April 1st 2035. On her 40th birthday Alice was taking stock of her career and professional life. Her initial dislike of working as a dentist for GleamDent had mellowed, she was still there, and life was good. The dental arm of a European health corporate had treated her well and she had responded by being a good employee. Her early days of ersatz self-employment had been swept away in John McDonnell’s first coalition budget.
The job had privileges including free health care, crèche and kindergarten facilities at work for her two children and six weeks paid holiday a year. In addition the profit sharing scheme allowed all employees to purchase shares in the company and provided bonuses related to personal performance and length of service.
The deep economic depression in the wake of the exit from the EU had a profound effect. Many universities failed financially and tertiary education was re-structured. Vocational degrees were reimagined and medicine, veterinary science and dentistry became graduate entry, usually via the new modular medical science degree.
Teaching in dentistry took place through an apprentice like system at one of the four English dental schools each of which was associated with a corporate body. Students, or dental cadets, were taught theory “in block” and practiced in outreach clinics. The cadets received their education, accommodation and a stipend in return for their commitment to the career structure for 10 years after graduation.
Experiments with on-line delivery of all teaching at undergrad and postgrad levels had failed when it was seen that isolation and lack of personal contact contributed to mental health problems. Psychometric assessments became as important as practical evaluations before prospective students were admitted to the course.
The financial crash led to the creation of a new National Health Care system, run mostly by large groups and funded by clear and compulsory insurance cover. All practices were effectively privatised and during the last decade the, quaint, old style of practice based in converted houses had nearly disappeared. They were replaced either by stand alone new builds in office blocks or, more often, in “Hurley centres” alongside medical colleagues with the onus fixed on “putting the mouth back in the body”.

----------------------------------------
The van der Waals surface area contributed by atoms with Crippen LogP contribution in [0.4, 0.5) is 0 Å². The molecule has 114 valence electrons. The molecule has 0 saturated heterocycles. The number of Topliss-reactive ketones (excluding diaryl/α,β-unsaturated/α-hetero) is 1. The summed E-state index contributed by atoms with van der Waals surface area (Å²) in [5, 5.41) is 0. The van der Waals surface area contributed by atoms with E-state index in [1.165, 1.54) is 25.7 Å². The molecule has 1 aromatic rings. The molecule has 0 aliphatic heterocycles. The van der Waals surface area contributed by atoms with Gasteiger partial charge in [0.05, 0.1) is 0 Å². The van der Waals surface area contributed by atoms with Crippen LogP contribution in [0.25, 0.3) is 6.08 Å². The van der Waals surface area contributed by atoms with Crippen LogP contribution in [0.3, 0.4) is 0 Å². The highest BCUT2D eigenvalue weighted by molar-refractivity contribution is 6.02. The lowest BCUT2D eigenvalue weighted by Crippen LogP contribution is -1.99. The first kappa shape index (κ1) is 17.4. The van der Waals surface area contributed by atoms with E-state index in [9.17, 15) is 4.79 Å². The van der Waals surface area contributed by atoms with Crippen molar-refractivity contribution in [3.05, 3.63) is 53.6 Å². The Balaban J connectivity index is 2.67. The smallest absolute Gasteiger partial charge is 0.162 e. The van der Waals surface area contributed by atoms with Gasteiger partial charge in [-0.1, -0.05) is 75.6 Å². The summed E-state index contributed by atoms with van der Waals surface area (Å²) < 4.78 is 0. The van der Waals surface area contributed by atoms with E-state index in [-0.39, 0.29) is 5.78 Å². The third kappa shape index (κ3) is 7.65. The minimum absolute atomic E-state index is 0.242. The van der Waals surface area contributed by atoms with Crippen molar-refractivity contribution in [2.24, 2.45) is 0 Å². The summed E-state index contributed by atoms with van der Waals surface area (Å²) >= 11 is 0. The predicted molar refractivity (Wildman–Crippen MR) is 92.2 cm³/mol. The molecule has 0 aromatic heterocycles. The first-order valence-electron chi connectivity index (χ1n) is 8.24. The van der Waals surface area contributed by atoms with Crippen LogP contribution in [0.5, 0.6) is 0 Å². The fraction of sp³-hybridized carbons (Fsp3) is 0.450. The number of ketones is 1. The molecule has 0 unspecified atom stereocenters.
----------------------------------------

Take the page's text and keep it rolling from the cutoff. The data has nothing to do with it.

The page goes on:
Some of Alice’s friends were exceptions. These “Artisan Dentists” had solitary practices where they worked with only a nurse and some even did their own laboratory work. Alice herself had relied on digital technology for all her restorative work for a dozen years.
These Artisan outliers were not able to sign up to any of the main health insurers and depended upon on direct payments from patients. Like many of her colleagues Alice had been suspicious of their approach but after spending a few hours with an old friend had found the personal attitude interesting but not attractive.
Every GleamDent treatment pod was well equipped. Magnification was standard, the lighting excellent and state of the art patient distraction systems, long proved to be essential to obtain relaxation and co-operation were a huge improvement on local anaesthetic alone.
In the early days Alice, like many others, was uncomfortable to find that direct feeds from her loupes, in-surgery cameras and monitors meant that all clinical and non-clinical procedures were recorded. Feedback from the sensors measuring Blood Pressure, pulse and cranial activity, of dentist and patient was also monitored. It was easier to defend the increasingly rare allegations of poor treatment, and operator quality could be assessed and constructive feedback given. Plus, reflective practice in such a practical subject was easier when one could see one’s own work and reactions.
Since 2030 much of the adversarial legal system had been taken over by Artificial Intelligence, this removed the need for involvement of the discredited General Dental Council.
Vaccinations against caries and aggressive forms of periodontal disease plus genetic intervention had resulted in 95% of people being bacterial disease free, with ideal jaw and teeth relationships.
However there was a TSL (tooth surface loss) “epidemic”, due to people living on a 90% plant and fruit based diet. The consequences were that many people needed extensive reconstructions during their lifetime. These were mostly performed, like implants and orthodontics, by dental robots, using computerised treatment plans and 4-D printer generated restorations.
Alice found that these cases fulfilling and challenging. The rest of the time she spent supervising via the in-surgery monitors and mentoring junior colleagues whether they are therapists, dentists or students.
Would she choose dentistry for her children? She already had, thus earning herself a share of the GleamDent finder’s bursary.